As far as the Crown Royal Black, it is aged in charred oak barrels and is higher proof than the Crown Royal Deluxe (purple bag and box). The charred oak barrels give the product more of a bourbon finish to them, and it is less sweet than most Canadian whiskeys. This is done to get bourbon drinkers interested in the Canadian whiskey section.

    If you like bourbons then the Black is right up your alley.

    • Davin:

      Thanks Jason, I appreciate your insights.

  5. Howie Loewen:

    Does the CRLE come with a bag and if so what color bag is it?

    Thanks

    Howie

    • Davin:

      I have never seen it with a bag. Crown Royal Limited Edition is only available in Canada. As I understand Crown does not use bags in Canada because they are taxed at the same rate as the whisky is and so add too much to the price.

  6. steve:

    I had 2 sets of the crown royal family display set stolen and cannot find a value on them – can any one help me

  7. Stanislav Ocelak:

    I bought this whisky in 1993 in Canada. It is Crown Royal Limited Edition with numbered bottle.I hope one day I will try it. Used to live in Montreal and it reminds me of my happy life there.

  8. Ben:

    I have 2 bottles of CR Limited , personally I like it, really smooth. However I do have a question. I know very rarely on auction sites they have some that come up in what people call the poker box. Could you tell me when they discontinued that? The only thing I can get is it was when Seagrams owned the company. Also do you know if any bags were produced with LE? I have only seen one with a bag, which came out of Taiwan, which actually had English and Chinese writing on the back.

    • Davin:

      Sorry Ben, I don’t know the packaging details.

  9. Eddie:

    I have a 1976 canadian crown royal with the sealed still in the bottle. It is unopened and bought in the 80s in toronto. What is the value of it now

    • Davin:

      Unfortunately these older bottles do not go up in value a whole lot. You might get $65 for it, probably less. There are lots of bottles of Crown Royal on e-Bay so that’s a good place to do a price check. Also try whiskyauction.com and look in the archives. My recommendation? Crack it open and enjoy it with friends.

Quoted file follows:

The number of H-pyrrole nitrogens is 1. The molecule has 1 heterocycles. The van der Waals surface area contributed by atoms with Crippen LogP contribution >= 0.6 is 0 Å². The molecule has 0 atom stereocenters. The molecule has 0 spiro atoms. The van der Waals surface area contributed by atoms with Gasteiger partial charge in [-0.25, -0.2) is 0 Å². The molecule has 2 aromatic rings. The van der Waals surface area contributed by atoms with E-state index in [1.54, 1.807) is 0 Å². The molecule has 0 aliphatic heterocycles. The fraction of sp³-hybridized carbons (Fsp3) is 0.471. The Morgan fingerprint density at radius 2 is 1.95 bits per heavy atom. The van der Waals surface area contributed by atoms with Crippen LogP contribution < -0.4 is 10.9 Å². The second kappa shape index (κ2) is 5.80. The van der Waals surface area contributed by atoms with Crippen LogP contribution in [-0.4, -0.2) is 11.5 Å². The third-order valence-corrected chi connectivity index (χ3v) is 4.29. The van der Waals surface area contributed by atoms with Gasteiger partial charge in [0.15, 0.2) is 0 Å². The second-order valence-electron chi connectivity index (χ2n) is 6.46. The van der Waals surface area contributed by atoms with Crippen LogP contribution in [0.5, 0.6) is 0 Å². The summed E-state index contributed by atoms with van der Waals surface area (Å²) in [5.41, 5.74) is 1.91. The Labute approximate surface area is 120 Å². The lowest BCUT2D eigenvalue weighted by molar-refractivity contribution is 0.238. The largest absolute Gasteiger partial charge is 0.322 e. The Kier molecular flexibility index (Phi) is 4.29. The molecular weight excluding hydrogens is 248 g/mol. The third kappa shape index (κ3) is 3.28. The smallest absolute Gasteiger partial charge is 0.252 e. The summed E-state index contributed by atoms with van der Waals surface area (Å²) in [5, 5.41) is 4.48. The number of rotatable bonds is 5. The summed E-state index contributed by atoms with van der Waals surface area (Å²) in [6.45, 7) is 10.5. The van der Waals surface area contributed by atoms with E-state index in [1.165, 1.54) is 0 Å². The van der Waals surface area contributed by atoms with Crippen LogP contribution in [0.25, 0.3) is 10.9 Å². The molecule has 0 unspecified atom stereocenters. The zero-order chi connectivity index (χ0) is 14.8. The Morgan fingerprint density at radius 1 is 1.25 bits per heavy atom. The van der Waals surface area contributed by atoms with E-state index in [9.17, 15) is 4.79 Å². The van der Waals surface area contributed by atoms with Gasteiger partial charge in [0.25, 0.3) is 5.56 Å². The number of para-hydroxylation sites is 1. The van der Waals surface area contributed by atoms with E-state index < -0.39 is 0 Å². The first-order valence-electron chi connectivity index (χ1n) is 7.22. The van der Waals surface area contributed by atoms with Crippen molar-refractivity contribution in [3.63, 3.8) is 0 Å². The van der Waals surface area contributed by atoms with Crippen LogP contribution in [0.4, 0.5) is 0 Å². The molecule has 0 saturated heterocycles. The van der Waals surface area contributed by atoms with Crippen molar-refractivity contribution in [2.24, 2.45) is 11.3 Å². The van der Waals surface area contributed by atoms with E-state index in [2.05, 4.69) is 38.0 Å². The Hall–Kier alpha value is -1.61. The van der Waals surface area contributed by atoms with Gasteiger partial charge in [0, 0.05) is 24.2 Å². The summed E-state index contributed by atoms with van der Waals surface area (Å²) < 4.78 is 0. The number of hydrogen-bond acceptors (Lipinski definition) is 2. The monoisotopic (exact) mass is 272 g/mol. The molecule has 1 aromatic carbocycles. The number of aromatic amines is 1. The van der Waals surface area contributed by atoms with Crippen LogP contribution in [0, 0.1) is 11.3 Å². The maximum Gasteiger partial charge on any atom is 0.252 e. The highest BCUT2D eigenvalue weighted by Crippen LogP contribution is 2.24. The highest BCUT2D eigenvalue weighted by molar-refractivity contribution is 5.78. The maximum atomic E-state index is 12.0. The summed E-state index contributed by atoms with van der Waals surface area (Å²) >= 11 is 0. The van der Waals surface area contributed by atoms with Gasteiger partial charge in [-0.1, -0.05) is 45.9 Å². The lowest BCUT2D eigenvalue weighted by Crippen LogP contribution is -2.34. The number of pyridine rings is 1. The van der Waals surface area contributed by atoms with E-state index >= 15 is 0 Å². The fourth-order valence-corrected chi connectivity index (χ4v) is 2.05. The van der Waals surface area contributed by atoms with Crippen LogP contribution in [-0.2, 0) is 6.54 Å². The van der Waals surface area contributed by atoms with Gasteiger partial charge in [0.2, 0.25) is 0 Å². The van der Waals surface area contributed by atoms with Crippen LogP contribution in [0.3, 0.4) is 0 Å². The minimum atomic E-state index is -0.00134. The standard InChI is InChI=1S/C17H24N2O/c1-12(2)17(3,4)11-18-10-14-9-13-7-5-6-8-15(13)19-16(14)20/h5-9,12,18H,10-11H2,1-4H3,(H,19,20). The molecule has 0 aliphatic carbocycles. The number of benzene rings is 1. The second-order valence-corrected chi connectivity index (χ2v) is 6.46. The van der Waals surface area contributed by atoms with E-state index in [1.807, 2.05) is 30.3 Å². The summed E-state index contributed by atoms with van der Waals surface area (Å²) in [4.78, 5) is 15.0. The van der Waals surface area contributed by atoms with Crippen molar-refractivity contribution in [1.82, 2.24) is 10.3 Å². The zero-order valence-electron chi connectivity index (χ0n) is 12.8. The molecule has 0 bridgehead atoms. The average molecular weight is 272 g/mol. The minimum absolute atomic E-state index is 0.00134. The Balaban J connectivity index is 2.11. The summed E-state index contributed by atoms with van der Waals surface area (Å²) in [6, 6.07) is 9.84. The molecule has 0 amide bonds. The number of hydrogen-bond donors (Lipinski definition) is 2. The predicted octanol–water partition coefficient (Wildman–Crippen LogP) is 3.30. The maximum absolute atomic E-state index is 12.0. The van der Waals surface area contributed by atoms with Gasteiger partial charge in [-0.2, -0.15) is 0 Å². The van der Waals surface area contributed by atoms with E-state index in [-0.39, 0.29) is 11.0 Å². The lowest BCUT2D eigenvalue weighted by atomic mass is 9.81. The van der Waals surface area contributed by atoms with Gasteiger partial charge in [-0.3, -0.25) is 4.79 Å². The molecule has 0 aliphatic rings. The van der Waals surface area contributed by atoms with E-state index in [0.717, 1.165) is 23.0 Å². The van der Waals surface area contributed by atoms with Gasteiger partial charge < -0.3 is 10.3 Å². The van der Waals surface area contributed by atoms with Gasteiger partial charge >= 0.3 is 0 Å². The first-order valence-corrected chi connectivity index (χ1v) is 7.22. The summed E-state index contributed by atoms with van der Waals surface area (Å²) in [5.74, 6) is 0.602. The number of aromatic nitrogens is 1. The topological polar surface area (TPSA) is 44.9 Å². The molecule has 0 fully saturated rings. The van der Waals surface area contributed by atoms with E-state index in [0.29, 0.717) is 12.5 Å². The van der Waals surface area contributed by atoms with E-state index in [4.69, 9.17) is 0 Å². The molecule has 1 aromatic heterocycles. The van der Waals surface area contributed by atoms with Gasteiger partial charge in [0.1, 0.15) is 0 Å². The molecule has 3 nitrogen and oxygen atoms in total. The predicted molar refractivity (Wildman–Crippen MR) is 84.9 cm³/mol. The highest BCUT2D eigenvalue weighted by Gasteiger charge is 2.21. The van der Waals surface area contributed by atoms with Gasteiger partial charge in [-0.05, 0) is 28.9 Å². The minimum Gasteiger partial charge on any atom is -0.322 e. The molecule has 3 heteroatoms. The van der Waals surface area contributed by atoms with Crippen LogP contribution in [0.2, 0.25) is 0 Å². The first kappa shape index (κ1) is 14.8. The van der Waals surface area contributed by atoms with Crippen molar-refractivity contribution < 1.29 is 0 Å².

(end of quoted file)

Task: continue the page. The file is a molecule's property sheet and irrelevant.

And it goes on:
10. Claudio:

    I like to import Crown Royal to Brazil.
    Any idea in how to import direct from the company.
    I had no sucess in emailing direct to their site.

    Thx
    Claudio

    • Davin:

      I really don’t know. You could try contacting a Diageo rep in Brazil. I know they sell a lot of whisky there.

  11. Rocco:

    Fantastic whisky for the price. Does anyone here find a strong resemblence of this whisky to an Elijah Craig 12 year old small batch.

  12. Gerry:

    I have a bottle CR limited edition certification AFG286 I bought in St.John’s Newfoundland & Labrador when I was home on summer leave from the military back in 84. Still have the seal on it that states it was bottled in 74. I know it probably isn’t worth much but I’m saving it for a special occassion: after almost 30 years probably on my deathbed in the very distant future LOL!
    Sgt (ret) Gerry Connors

  13. Jeff:

    I was very surprised with how good this whisky was especially at the price (I paid $25 at the Montreal duty free).
    We opened this during Christams after having tasted Woodford Reserve Bourbon and Maker Mark and surprisingly I like CR LE the most. Very creamy smooth rye – great sipper.

  14. Jayme:

    I’m a very big fan of Crown Royal but I cannot seem to find LE anywhere. Has it been released in the states?

    • Davin:

      Sorry, Canada only. As mentioned in the review above, “Canadians once again have their own exclusive Crown Royal, unavailable anywhere else in the world.”

  15. Greg:

    Hey Davin,

    I know you haven’t published a review of it, but I’m wondering how you feel the CR Reserve compares to the CR LE? The Reserve is my favorite CR product, and one of my favorite Canadian Whiskys, although I have not tried the LE as of yet.

    • Davin:

      I love the Reserve. I just haven’t got to it yet.

      • Greg:

        Do you feel it’s better than the Limited Edition?

  16. woody:

    How does one determine the year it was bottled using only the certification number?

    • Davin:

      Those certificates are marketing materials. As with almost all whisky certificates, I doubt anyone keeps track of the numbers.